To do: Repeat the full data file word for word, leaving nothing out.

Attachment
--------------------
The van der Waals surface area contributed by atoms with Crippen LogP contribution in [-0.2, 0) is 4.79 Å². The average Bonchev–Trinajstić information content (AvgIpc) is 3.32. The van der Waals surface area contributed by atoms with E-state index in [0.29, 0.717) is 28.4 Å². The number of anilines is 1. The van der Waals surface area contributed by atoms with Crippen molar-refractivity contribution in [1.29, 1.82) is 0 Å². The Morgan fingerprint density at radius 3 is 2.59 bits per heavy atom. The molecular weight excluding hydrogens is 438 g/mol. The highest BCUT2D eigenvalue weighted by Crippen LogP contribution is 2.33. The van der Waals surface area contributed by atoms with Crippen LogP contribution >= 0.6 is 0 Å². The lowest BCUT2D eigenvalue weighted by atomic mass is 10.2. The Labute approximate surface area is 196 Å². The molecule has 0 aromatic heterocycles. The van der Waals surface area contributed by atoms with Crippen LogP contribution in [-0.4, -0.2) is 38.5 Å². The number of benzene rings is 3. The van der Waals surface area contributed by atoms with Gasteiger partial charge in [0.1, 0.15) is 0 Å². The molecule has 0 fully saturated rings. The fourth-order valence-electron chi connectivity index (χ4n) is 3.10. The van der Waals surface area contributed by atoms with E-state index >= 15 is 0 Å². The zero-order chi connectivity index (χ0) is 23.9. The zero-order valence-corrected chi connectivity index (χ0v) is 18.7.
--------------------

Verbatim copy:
The van der Waals surface area contributed by atoms with Crippen LogP contribution in [-0.2, 0) is 4.79 Å². The average Bonchev–Trinajstić information content (AvgIpc) is 3.32. The van der Waals surface area contributed by atoms with E-state index in [0.29, 0.717) is 28.4 Å². The number of anilines is 1. The van der Waals surface area contributed by atoms with Crippen molar-refractivity contribution in [1.29, 1.82) is 0 Å². The Morgan fingerprint density at radius 3 is 2.59 bits per heavy atom. The molecular weight excluding hydrogens is 438 g/mol. The highest BCUT2D eigenvalue weighted by Crippen LogP contribution is 2.33. The van der Waals surface area contributed by atoms with Crippen LogP contribution >= 0.6 is 0 Å². The lowest BCUT2D eigenvalue weighted by atomic mass is 10.2. The Labute approximate surface area is 196 Å². The molecule has 0 aromatic heterocycles. The van der Waals surface area contributed by atoms with Crippen LogP contribution in [-0.4, -0.2) is 38.5 Å². The number of benzene rings is 3. The van der Waals surface area contributed by atoms with Gasteiger partial charge in [0.1, 0.15) is 0 Å². The molecule has 0 fully saturated rings. The fourth-order valence-electron chi connectivity index (χ4n) is 3.10. The van der Waals surface area contributed by atoms with E-state index >= 15 is 0 Å². The zero-order chi connectivity index (χ0) is 23.9. The zero-order valence-corrected chi connectivity index (χ0v) is 18.7.